Category Archives: Uncategorized

Tesco Internet Phone for Linux

After wasting many hours messing around with VoIP solutions, I’ve finally decided that Tesco Internet Phone is the way to go. There’s a few good reasons why I think this, it’s easy for anyone to obtain and install. This was one of the main factors in my decision. With Tesco Internet phone, you don’t have to open ports on your router, it comes with a USB handset, so no need to get one of those, and you can just pop down to tesco and pick one up for really cheap (£15 I think) WITH a £5 calling credit thing.

Anyway, on to setting it up on linux. You’ll need to install kiax or some other IAX capable client. Unfortunately, Ekiga CVS still doesn’t support IAX (as far as I can see) so you’ll be stuck with a qt or kde client.

You’ll probably have to set up on a windows machine unfortunately, but basically, the main thing you’ll need to know is the Tesco IP server address, which is:
vrv.lon.uk.voicestream.net.au
Use your phone number as login and the password you set up. Then under Kiax’s settings you should be able to choose /dev/dsp1 to use the handset. There’s a few little quirks. The hash key doesn’t work, as don’t the volume controls, although there’s probably a way of getting these to work. More later!

Quickones – Short, useful linux screencasts

I recently stumbled upon a really interesting site called Quickones which has a series of screencasts on how to use various things in Ubuntu (among other distributions).

For example, there’s a short guide on how to get flash to work on Ubuntu. Alan Pope delivers a very well paced and easy to follow screen cast. These screencasts are highly recommended to newcomers to the Ubuntu Linux distribution.

CakePHP

This was written haphazardly in a forum, please take it as-is (or as a rant of some kind)!
Ok, so before I started using cake I went in to the #cakephp channel on freenode and asked:

“yes, but what about when my application gets really complicated?”
“don’t worry, it’s totally flexible”
“I love cake”
“etc..”

I was still skeptical, but we had a small project coming up at work and a fair bit of time to do it in. Cake fit the bill perfectly. A success!

We’re just coming to the end of a project say, 2 or 3 times the magnitude of that first one. I’ve now had time to form some real solid opinion about CakePHP.

CakePHP has some good points and bad points. One of the nice things about cake is it throws you into the MVC (Model/View/Controller) pattern way of thinking, and without having to learn ruby or something weird like that. The code I’ve been working on has been a lot easier to code because of this nice seperation..although in some cases it has taken slightly longer.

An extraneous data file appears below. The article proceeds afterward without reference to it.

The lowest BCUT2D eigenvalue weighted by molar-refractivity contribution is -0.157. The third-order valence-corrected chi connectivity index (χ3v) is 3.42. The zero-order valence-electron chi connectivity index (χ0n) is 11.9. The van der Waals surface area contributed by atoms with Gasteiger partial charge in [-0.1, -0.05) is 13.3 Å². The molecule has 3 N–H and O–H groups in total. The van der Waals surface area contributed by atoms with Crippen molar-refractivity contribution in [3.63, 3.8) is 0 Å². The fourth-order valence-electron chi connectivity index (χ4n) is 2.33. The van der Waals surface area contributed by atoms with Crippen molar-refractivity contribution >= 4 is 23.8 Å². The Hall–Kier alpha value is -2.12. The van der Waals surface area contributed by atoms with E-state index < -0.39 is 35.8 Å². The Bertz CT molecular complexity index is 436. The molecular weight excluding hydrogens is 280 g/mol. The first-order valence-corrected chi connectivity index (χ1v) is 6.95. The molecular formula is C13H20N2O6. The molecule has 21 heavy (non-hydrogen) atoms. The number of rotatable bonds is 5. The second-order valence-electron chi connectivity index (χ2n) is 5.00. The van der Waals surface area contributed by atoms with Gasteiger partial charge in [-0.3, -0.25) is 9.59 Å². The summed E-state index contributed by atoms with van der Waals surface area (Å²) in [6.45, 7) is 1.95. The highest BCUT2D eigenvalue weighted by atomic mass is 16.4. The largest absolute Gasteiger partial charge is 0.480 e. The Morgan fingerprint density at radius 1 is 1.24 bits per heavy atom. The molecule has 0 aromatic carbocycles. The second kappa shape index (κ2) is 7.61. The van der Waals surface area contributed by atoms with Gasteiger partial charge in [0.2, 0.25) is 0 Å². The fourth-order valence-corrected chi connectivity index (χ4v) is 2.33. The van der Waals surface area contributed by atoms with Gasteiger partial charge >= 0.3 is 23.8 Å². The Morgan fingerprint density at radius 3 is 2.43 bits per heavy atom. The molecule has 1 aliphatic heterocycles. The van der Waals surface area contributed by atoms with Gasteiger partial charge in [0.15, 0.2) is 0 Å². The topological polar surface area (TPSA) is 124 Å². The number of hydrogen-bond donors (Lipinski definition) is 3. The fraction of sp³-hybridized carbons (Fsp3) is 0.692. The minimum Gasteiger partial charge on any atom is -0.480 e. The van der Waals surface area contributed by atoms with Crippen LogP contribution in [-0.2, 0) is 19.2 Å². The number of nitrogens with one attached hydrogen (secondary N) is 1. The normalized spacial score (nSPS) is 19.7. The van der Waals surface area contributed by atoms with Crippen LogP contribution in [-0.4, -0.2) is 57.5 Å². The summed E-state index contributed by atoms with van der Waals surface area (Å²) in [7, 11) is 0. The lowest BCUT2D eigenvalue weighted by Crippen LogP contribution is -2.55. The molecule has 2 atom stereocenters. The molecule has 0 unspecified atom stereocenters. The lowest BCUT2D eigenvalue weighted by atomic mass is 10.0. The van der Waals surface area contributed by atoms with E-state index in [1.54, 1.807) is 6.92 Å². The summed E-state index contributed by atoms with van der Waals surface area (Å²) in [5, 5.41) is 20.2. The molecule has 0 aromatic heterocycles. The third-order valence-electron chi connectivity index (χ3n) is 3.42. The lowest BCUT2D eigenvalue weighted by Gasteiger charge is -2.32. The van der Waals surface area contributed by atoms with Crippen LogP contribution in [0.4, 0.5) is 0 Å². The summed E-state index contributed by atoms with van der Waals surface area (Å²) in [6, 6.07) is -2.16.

For example, a simple login form can take slightly longer to make as you have to create an login action member to your controller (a function), and then the view (template) and then the model (I’ll get on to that) rather than one quick bodge.

Having said that, I really like it so that gets thumbs up!

Now for why it isn’t quite as good as people say (or at least why I think it’s a bit shit). Models.

So instead of just doing $data = mysql_fetch_assoc($query, $handle) or whatever, you use cake’s ‘model’ abstraction layer, so you’d do something like $this->Model->fetch($data) or something..I don’t remember exactly.

There are a few problems with this:

First and foremost, you need to learn quite a lot, and it’s poorly documented for when you have many to many relationships etc..
CakePHP is poorly documented anyway!
It’s silly, because like a lot of these ‘bright’ ideas, it ends up being wayy more complex than just throwing in a simple (or complex) query.

Yes, for quite simple projects, you (me) could probably get away with using Cake’s modeling bit. However, for complex stuff, you’ll find you’re using $this->Model->query();

That brings me on to why I might continue to use cake in the future…

It’s nicely flexible, next time, I won’t bother trying to use any of Cake’s modeling features to get my data. I’ll just use normal queries..we found we were doing that by the end of the project anyway. I think for beginners, Cake’s modeling language *might* be easier to learn than SQL, but I know SQL and that works well for me…and you don’t have to be messy with it either.

Second thing I really like about cake is that a lot of stuff can be done for you by it’s helper library, for example, $html->dropdown() (or something to that effect) adds a drop down list from an array in your view.

What would be really cool is a cakephp without all the chaff of the model stuff…some kind of cakephp for people who know and love SQL perhaps?